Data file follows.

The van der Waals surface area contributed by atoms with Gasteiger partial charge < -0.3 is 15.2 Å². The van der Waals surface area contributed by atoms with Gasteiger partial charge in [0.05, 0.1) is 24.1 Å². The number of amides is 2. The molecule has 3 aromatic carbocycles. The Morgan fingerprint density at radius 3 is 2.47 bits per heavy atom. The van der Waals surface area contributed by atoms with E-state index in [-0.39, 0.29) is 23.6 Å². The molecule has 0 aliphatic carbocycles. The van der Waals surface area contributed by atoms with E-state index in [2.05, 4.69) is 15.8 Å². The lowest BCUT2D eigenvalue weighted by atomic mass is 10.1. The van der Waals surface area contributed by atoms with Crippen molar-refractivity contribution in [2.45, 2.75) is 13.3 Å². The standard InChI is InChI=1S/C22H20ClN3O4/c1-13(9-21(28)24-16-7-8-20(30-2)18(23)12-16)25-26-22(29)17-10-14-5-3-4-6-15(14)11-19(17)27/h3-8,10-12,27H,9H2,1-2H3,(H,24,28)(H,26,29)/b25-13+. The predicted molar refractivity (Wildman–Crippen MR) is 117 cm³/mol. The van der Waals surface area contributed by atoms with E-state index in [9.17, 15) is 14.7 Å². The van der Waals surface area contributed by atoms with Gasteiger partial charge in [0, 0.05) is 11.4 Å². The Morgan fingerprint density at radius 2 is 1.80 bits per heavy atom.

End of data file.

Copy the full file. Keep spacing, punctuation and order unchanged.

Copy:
The van der Waals surface area contributed by atoms with Gasteiger partial charge < -0.3 is 15.2 Å². The van der Waals surface area contributed by atoms with Gasteiger partial charge in [0.05, 0.1) is 24.1 Å². The number of amides is 2. The molecule has 3 aromatic carbocycles. The Morgan fingerprint density at radius 3 is 2.47 bits per heavy atom. The van der Waals surface area contributed by atoms with E-state index in [-0.39, 0.29) is 23.6 Å². The molecule has 0 aliphatic carbocycles. The van der Waals surface area contributed by atoms with E-state index in [2.05, 4.69) is 15.8 Å². The lowest BCUT2D eigenvalue weighted by atomic mass is 10.1. The van der Waals surface area contributed by atoms with Crippen molar-refractivity contribution in [2.45, 2.75) is 13.3 Å². The standard InChI is InChI=1S/C22H20ClN3O4/c1-13(9-21(28)24-16-7-8-20(30-2)18(23)12-16)25-26-22(29)17-10-14-5-3-4-6-15(14)11-19(17)27/h3-8,10-12,27H,9H2,1-2H3,(H,24,28)(H,26,29)/b25-13+. The predicted molar refractivity (Wildman–Crippen MR) is 117 cm³/mol. The van der Waals surface area contributed by atoms with E-state index in [9.17, 15) is 14.7 Å². The van der Waals surface area contributed by atoms with Gasteiger partial charge in [0, 0.05) is 11.4 Å². The Morgan fingerprint density at radius 2 is 1.80 bits per heavy atom.